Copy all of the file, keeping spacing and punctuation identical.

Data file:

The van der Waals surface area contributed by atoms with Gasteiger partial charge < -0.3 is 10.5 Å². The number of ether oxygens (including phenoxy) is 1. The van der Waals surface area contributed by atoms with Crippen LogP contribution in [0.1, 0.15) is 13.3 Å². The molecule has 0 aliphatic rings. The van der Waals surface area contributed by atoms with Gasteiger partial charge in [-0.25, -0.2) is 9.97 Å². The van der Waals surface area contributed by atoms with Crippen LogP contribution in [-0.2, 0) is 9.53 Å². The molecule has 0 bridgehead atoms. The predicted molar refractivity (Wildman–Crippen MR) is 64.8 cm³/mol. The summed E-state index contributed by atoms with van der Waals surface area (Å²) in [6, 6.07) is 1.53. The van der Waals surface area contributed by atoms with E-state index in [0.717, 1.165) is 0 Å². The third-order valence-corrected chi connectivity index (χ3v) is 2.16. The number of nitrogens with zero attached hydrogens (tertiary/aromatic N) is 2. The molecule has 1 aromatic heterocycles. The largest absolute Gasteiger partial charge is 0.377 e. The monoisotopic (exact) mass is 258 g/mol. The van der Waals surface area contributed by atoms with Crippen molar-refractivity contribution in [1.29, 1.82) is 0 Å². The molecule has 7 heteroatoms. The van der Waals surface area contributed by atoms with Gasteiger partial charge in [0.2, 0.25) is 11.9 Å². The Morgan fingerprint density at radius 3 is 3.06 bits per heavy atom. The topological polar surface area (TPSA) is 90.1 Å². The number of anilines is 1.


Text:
The van der Waals surface area contributed by atoms with Gasteiger partial charge < -0.3 is 10.5 Å². The number of ether oxygens (including phenoxy) is 1. The van der Waals surface area contributed by atoms with Crippen LogP contribution in [0.1, 0.15) is 13.3 Å². The molecule has 0 aliphatic rings. The van der Waals surface area contributed by atoms with Gasteiger partial charge in [-0.25, -0.2) is 9.97 Å². The van der Waals surface area contributed by atoms with Crippen LogP contribution in [-0.2, 0) is 9.53 Å². The molecule has 0 bridgehead atoms. The predicted molar refractivity (Wildman–Crippen MR) is 64.8 cm³/mol. The summed E-state index contributed by atoms with van der Waals surface area (Å²) in [6, 6.07) is 1.53. The van der Waals surface area contributed by atoms with E-state index in [0.717, 1.165) is 0 Å². The third-order valence-corrected chi connectivity index (χ3v) is 2.16. The number of nitrogens with zero attached hydrogens (tertiary/aromatic N) is 2. The molecule has 1 aromatic heterocycles. The largest absolute Gasteiger partial charge is 0.377 e. The monoisotopic (exact) mass is 258 g/mol. The van der Waals surface area contributed by atoms with Crippen molar-refractivity contribution in [1.29, 1.82) is 0 Å². The molecule has 7 heteroatoms. The van der Waals surface area contributed by atoms with Gasteiger partial charge in [0.2, 0.25) is 11.9 Å². The Morgan fingerprint density at radius 3 is 3.06 bits per heavy atom. The topological polar surface area (TPSA) is 90.1 Å². The number of anilines is 1.